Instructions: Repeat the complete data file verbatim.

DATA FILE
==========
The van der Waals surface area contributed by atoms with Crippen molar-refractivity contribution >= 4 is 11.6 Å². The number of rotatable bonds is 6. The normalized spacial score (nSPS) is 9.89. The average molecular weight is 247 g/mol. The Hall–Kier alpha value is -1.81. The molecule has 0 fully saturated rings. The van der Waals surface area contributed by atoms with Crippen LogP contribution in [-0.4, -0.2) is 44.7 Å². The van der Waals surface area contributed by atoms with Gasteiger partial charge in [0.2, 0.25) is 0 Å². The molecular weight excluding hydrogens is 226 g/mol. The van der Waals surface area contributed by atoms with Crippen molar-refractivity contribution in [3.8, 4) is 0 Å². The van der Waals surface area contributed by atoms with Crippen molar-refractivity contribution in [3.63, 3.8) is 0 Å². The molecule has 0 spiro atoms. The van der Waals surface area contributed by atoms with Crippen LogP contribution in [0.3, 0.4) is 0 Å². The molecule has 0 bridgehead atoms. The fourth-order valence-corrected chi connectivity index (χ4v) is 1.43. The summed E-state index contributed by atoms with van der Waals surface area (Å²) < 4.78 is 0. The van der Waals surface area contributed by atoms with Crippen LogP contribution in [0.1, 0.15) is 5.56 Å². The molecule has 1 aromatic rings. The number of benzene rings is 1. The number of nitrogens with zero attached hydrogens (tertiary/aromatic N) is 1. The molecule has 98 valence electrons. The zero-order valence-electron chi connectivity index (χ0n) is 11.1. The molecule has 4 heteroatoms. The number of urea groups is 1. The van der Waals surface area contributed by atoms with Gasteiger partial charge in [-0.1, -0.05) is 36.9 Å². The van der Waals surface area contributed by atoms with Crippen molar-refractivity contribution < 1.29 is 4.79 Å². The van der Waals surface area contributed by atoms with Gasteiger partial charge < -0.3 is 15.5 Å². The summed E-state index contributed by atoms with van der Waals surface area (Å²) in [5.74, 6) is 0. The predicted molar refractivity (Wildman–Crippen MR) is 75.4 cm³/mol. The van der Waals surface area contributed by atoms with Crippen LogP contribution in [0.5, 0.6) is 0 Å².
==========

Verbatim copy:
The van der Waals surface area contributed by atoms with Crippen molar-refractivity contribution >= 4 is 11.6 Å². The number of rotatable bonds is 6. The normalized spacial score (nSPS) is 9.89. The average molecular weight is 247 g/mol. The Hall–Kier alpha value is -1.81. The molecule has 0 fully saturated rings. The van der Waals surface area contributed by atoms with Crippen LogP contribution in [-0.4, -0.2) is 44.7 Å². The van der Waals surface area contributed by atoms with Gasteiger partial charge in [0.2, 0.25) is 0 Å². The molecular weight excluding hydrogens is 226 g/mol. The van der Waals surface area contributed by atoms with Crippen molar-refractivity contribution in [3.8, 4) is 0 Å². The van der Waals surface area contributed by atoms with Crippen molar-refractivity contribution in [3.63, 3.8) is 0 Å². The molecule has 0 spiro atoms. The van der Waals surface area contributed by atoms with Crippen LogP contribution in [0.3, 0.4) is 0 Å². The molecule has 0 bridgehead atoms. The fourth-order valence-corrected chi connectivity index (χ4v) is 1.43. The summed E-state index contributed by atoms with van der Waals surface area (Å²) < 4.78 is 0. The van der Waals surface area contributed by atoms with Crippen LogP contribution in [0.1, 0.15) is 5.56 Å². The molecule has 1 aromatic rings. The number of benzene rings is 1. The number of nitrogens with zero attached hydrogens (tertiary/aromatic N) is 1. The molecule has 98 valence electrons. The zero-order valence-electron chi connectivity index (χ0n) is 11.1. The molecule has 4 heteroatoms. The number of urea groups is 1. The van der Waals surface area contributed by atoms with Gasteiger partial charge in [-0.1, -0.05) is 36.9 Å². The van der Waals surface area contributed by atoms with Crippen molar-refractivity contribution < 1.29 is 4.79 Å². The van der Waals surface area contributed by atoms with Gasteiger partial charge < -0.3 is 15.5 Å². The summed E-state index contributed by atoms with van der Waals surface area (Å²) in [5.74, 6) is 0. The predicted molar refractivity (Wildman–Crippen MR) is 75.4 cm³/mol. The van der Waals surface area contributed by atoms with Crippen LogP contribution in [0.5, 0.6) is 0 Å².